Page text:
One need only think back to recent earthquakes that occurred in Italy in 2016, which resulted in significant loss of life partly due to the presence of structures that were not built to withstand significant seismic events. Seismology’s role in both predicting earthquakes and assessing seismic hazards allows for the reduction of risks associated with earthquakes by either reinforcing vulnerable structures or constructing entirely new earthquake-resistant structures.
Seismometers, seismographs and seismograms – What’s the difference?
Although this may all sound a bit confusing, the difference is pretty simple. Seismologists record ground shaking with an instrument called a seismometer, and the instrument makes a recording on a device called a seismograph. Although a seismometer is part of the seismograph, they are often terms that are used interchangeably. Lastly, the recording itself is called a seismogram.
Traditionally, the seismograph was done on paper with ink, but these days, this has largely been replaced with digital versions.
Seismographs are installed in the ground throughout the world to record the motion of the ground during seismic events and they are operated as part of a seismographic network.
How are earthquake sizes measured?
Measuring the magnitude of earthquakes is done using various different scales; however, the most well-known is perhaps the Richter scale.
Charles Richter first developed the scale to measure earthquake size back in the 1930s. Although this was, pardon the pun, ground-breaking at the time, it became apparent later that the Richter scale was a bit limited due to its validity being limited to certain frequencies and distance ranges.
Several other new magnitude scales have been developed such as the body wave magnitude and the surface wave magnitude. A body wave is a seismic wave that moves through the interior of the earth, as opposed to surface waves that travel near the earth's surface. During the volcanic eruption of Cumbre Vieja, the largest earthquake had a body wave magnitude of 5.1.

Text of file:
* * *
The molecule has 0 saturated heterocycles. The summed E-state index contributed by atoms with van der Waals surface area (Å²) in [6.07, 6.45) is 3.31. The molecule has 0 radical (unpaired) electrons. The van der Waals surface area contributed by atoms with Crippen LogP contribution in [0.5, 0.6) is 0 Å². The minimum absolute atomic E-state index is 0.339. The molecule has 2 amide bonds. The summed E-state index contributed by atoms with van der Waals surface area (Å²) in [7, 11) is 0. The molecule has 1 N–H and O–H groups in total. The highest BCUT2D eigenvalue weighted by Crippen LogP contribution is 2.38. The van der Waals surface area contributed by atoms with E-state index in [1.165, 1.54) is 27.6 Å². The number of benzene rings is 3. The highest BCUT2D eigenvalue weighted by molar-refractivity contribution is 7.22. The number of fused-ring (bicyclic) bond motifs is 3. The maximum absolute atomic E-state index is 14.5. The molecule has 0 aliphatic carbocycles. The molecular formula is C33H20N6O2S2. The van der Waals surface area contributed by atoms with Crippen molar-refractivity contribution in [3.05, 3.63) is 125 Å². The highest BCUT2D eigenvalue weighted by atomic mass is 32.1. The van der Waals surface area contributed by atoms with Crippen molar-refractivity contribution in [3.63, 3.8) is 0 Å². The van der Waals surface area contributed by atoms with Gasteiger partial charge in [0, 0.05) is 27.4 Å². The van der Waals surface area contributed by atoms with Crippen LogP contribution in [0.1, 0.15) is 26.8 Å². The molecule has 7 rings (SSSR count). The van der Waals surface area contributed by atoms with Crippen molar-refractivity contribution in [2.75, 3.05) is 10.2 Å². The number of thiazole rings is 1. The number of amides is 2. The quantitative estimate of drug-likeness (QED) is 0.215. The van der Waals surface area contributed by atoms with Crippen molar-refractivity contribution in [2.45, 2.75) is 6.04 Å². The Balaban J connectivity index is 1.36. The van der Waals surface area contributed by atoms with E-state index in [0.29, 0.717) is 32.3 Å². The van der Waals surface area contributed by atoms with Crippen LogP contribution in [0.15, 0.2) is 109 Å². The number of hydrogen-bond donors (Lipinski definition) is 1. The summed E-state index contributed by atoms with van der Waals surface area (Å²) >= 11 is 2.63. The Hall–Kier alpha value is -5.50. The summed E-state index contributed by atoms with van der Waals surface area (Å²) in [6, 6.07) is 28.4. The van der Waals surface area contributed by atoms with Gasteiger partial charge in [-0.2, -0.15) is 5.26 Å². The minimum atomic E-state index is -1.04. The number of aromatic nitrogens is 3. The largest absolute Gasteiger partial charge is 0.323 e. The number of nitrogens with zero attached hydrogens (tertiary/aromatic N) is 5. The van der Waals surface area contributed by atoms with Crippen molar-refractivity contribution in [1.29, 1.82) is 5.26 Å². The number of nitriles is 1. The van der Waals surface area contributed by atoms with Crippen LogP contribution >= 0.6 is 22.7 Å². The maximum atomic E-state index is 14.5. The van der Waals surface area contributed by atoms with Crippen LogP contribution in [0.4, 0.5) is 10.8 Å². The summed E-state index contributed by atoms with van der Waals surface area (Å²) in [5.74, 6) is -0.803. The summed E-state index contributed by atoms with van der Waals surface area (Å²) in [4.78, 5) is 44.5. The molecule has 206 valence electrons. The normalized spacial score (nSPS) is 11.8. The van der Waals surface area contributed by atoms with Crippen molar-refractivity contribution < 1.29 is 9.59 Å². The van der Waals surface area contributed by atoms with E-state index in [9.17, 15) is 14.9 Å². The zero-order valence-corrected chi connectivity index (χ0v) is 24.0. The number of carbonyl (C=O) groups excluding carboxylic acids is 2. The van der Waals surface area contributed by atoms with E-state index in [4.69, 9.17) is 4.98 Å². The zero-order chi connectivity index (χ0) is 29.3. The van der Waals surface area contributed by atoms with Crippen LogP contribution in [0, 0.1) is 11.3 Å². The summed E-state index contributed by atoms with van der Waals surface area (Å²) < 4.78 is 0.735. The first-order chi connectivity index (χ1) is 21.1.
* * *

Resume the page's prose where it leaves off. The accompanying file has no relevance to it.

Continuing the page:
However, even these newer magnitude scales have their limitations. Thus, a more uniformly applicable extension of the magnitude scale was developed known as the moment magnitude. This scale, especially for larger earthquakes, gives the most reliable estimate of earthquake size.
According to the United States Geological Survey, moment is a physical quantity proportional to the slip on the fault multiplied by the area of the fault surface that slips; it is related to the total energy released in the earthquake. The moment is estimated from seismograms. The moment is then converted into a number similar to other earthquake magnitudes by a standard formula. The result is called the moment magnitude. The moment magnitude provides an estimate of earthquake size that is valid over the complete range of magnitudes, a characteristic that was lacking with the three previously discussed magnitude scales.
How Peli helps seismologists?
As one might imagine, a seismic station should be insensitive to ambient noise sources, both human and environmental, as possible. This is so that the sensitivity for earthquake generated signals is high. Thus, it is imperative that these stations be installed as far away from humans and oceans as possible. This means that seismic stations are generally installed in remote areas, which requires a housing that is both easily transportable, but also impervious to external weather inclemency.
Peli Products designs and manufactures the toughest, high-impact resistant, dust proof, chemical resistant and IP67 watertight cases for extreme protection. Equipped with ball-bearing wheels and a telescopic handle, Peli cases are not only highly protective, but also perfect for transporting sensitive equipment to just about anywhere you need your equipment to go.
To learn more about how Peli cases can help you, click on the button below to download a free guide.